Sunday, February 9, 2014
I visited this Delaware County residence yesterday, after being tipped off to the amazing assemblage of birds by Dick Miller, whose sister and brother-in-law, Mike and Becky Jordan, reside in the home. Mike and Becky have been very gracious in extending their hospitality to visitors, including your narrator, which is much appreciated!
I'm not going to post their address on the Internet, but Mike and Becky do welcome birders who would like to witness the phenomenon that unfolds in the following photos. If you would like to visit, just send me an email at: firstname.lastname@example.org, and I'll pass along the pertinent information.
It was a frosty 2 degrees F upon arrival, warming only to 16 F by my departure. Observing and photographing this spectacular flock of birds was well worth lying in the icy snow, and enduring the Arctic temperatures.
The birds now seem to recognize Mike, and when he heads out in the morning, grain bucket in hand, they begin swarming towards the house, filling the air with rattles and whistles.
The BIG THREE of midwinter open country feeding flocks are Horned Larks, Lapland Longspurs, and Snow Buntings. All three species are in this image. The buntings are self-explanatory: brilliant white flashes adorn their wings and tail, hence one of their colloquial names, "Snowflakes". A dark-winged Horned Lark is bookended by Lapland Longspurs at the top of the image, and another lark is bottom left. Just to the right of the lower lark is another longspur, showing its white outer tail feathers.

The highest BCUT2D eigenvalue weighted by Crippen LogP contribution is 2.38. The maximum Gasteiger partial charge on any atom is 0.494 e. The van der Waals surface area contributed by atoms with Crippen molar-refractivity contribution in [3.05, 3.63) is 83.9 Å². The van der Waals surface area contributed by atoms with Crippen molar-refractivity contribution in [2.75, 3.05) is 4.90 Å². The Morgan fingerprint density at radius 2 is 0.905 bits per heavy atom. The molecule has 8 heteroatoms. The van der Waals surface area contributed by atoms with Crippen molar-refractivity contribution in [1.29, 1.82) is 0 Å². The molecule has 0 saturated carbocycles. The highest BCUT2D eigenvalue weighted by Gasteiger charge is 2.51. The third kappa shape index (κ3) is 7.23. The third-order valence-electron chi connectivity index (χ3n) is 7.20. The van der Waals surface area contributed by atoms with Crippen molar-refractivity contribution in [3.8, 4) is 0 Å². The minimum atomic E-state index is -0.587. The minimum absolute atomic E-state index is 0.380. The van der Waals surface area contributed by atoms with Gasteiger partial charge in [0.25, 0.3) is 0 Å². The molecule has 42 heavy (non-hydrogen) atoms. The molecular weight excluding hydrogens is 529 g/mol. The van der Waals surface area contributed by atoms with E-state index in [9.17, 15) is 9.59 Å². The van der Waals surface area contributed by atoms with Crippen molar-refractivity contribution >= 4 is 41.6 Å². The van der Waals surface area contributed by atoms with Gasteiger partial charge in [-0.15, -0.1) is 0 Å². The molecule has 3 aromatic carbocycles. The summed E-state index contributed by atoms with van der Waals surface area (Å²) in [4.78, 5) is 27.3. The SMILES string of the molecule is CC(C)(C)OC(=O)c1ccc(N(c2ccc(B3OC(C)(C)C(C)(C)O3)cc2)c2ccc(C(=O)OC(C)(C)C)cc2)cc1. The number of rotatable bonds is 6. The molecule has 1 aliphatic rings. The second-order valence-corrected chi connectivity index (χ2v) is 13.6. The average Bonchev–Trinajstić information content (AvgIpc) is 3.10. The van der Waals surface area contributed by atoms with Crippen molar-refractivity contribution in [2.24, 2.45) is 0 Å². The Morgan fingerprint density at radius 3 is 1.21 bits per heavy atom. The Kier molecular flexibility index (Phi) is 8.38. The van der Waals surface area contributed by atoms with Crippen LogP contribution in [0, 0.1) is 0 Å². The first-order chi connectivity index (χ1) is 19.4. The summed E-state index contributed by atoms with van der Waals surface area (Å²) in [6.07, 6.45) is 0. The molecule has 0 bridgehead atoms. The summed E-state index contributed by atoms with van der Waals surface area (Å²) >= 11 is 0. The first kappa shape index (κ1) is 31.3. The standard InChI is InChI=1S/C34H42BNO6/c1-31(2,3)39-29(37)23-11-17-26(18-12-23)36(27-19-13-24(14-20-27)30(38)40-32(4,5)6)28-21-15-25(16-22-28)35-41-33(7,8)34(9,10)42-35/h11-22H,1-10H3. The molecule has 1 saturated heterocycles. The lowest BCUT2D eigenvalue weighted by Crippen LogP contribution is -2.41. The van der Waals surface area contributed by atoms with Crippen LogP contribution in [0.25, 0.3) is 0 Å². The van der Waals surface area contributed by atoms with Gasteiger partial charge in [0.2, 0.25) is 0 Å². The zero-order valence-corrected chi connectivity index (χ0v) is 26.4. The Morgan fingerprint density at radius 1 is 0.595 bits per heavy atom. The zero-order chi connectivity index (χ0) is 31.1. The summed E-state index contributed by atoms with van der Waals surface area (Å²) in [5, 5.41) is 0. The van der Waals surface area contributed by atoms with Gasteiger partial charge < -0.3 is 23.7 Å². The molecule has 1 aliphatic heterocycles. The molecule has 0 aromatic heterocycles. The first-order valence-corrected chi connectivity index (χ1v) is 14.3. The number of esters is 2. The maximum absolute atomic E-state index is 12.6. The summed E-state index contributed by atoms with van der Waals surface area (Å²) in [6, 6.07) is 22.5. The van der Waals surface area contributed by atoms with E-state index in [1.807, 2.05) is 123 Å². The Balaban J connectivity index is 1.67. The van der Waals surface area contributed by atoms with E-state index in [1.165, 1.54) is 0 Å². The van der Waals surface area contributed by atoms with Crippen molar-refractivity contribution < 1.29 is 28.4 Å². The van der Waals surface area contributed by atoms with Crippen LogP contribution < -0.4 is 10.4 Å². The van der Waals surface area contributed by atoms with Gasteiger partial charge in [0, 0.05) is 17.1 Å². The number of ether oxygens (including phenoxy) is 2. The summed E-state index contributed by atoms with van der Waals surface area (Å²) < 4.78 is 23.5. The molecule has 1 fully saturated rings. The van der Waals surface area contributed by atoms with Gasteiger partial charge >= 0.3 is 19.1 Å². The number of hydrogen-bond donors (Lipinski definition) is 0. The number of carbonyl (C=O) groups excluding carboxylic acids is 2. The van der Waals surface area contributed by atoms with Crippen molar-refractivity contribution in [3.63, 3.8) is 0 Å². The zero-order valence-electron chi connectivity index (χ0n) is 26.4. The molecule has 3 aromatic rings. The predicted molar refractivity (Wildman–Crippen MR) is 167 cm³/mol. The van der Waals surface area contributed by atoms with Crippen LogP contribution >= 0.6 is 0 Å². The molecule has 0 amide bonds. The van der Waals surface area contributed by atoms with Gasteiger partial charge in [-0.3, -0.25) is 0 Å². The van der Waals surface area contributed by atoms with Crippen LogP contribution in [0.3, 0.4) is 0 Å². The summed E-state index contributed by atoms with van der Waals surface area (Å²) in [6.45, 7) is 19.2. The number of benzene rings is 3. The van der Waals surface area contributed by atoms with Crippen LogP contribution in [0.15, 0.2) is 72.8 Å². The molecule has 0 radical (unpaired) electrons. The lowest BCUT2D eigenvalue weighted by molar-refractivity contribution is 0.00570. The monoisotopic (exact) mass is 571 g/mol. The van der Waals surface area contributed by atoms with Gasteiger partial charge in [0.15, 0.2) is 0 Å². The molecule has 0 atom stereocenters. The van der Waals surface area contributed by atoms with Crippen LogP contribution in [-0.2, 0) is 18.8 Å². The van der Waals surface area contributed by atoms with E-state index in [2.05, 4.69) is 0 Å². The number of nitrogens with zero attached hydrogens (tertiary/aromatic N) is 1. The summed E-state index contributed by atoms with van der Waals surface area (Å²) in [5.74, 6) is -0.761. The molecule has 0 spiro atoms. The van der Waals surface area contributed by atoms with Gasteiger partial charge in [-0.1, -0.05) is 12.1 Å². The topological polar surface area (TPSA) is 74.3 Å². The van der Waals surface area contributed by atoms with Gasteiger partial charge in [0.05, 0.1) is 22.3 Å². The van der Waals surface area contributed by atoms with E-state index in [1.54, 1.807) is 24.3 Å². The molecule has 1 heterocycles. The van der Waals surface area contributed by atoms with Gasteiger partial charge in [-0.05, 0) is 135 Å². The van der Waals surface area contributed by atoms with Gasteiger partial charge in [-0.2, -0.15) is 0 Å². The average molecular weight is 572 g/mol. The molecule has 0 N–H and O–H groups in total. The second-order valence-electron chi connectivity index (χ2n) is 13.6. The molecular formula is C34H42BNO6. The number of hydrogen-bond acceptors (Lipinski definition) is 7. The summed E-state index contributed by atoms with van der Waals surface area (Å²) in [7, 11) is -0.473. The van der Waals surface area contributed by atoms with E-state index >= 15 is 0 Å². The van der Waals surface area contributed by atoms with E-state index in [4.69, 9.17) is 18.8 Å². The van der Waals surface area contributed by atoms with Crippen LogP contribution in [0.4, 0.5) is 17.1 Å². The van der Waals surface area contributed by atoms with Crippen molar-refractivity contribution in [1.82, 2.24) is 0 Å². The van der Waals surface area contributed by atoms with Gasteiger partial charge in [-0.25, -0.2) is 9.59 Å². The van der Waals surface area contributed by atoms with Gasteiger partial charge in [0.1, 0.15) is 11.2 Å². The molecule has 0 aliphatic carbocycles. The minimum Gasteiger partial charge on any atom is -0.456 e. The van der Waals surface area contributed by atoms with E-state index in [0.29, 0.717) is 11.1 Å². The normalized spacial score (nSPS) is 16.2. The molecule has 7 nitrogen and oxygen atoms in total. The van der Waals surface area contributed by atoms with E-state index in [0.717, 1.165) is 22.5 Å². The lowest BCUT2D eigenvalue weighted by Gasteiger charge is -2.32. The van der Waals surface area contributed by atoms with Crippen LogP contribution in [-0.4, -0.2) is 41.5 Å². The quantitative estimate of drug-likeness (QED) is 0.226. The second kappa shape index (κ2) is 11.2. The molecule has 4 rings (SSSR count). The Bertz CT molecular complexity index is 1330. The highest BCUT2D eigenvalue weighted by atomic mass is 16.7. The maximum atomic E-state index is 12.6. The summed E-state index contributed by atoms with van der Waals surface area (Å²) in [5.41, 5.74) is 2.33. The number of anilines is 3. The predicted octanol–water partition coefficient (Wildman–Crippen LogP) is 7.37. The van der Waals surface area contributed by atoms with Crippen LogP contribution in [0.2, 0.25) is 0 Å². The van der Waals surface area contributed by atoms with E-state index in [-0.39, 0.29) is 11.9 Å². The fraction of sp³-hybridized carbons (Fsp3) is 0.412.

The earliest of these tough songbirds will begin to arrive at Arctic breeding locales in April, when winter still has a strong hold and conditions are harsh. One way in which they cope is to burrow into the snow at night, creating sheltered bivouacs. Mike and Becky have observed them doing just that in the adjacent fields, in order to survive subzero temperatures and brutal wind chills.
The name "longspur" stems from the greatly elongated hind claw, which can be seen in this photo.
I will leave you with this brief video of birds swarming about the Jordan's drive. The action will probably remain strong as long as snow blankets the ground, but when it melts the birds will forsake the cracked corn donations and head back into the fields to forage.
Thanks again to Becky and Mike for their hospitality, and I'm sure that buntings/larks/longspurs thank them as well. Again, if you wish to visit, feel free to contact me for information.